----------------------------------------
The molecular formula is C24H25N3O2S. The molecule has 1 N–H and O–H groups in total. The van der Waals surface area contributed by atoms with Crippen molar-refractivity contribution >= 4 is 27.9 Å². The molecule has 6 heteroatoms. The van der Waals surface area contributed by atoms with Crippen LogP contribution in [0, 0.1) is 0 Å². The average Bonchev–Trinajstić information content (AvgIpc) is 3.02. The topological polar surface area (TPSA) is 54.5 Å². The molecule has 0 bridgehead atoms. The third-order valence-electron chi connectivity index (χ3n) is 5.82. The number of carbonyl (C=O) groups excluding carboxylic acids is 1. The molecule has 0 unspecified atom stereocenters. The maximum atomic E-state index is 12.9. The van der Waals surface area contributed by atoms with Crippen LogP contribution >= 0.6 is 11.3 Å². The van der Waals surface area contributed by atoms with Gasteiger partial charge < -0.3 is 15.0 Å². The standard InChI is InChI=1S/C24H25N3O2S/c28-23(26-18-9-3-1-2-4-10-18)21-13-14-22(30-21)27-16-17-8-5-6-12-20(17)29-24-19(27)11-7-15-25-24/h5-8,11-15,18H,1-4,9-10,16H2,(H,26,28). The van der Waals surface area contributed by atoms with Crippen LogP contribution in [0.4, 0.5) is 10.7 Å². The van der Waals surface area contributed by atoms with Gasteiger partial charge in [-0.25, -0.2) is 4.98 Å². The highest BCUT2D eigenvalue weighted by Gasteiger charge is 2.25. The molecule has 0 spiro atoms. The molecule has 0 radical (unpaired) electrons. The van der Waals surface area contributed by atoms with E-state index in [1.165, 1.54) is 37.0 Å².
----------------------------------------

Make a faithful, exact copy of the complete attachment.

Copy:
The molecular formula is C24H25N3O2S. The molecule has 1 N–H and O–H groups in total. The van der Waals surface area contributed by atoms with Crippen molar-refractivity contribution >= 4 is 27.9 Å². The molecule has 6 heteroatoms. The van der Waals surface area contributed by atoms with Crippen LogP contribution in [0, 0.1) is 0 Å². The average Bonchev–Trinajstić information content (AvgIpc) is 3.02. The topological polar surface area (TPSA) is 54.5 Å². The molecule has 0 bridgehead atoms. The third-order valence-electron chi connectivity index (χ3n) is 5.82. The number of carbonyl (C=O) groups excluding carboxylic acids is 1. The molecule has 0 unspecified atom stereocenters. The maximum atomic E-state index is 12.9. The van der Waals surface area contributed by atoms with Crippen LogP contribution >= 0.6 is 11.3 Å². The van der Waals surface area contributed by atoms with Gasteiger partial charge < -0.3 is 15.0 Å². The standard InChI is InChI=1S/C24H25N3O2S/c28-23(26-18-9-3-1-2-4-10-18)21-13-14-22(30-21)27-16-17-8-5-6-12-20(17)29-24-19(27)11-7-15-25-24/h5-8,11-15,18H,1-4,9-10,16H2,(H,26,28). The van der Waals surface area contributed by atoms with Crippen LogP contribution in [0.4, 0.5) is 10.7 Å². The van der Waals surface area contributed by atoms with Gasteiger partial charge in [-0.25, -0.2) is 4.98 Å². The highest BCUT2D eigenvalue weighted by Gasteiger charge is 2.25. The molecule has 0 spiro atoms. The molecule has 0 radical (unpaired) electrons. The van der Waals surface area contributed by atoms with E-state index in [1.165, 1.54) is 37.0 Å².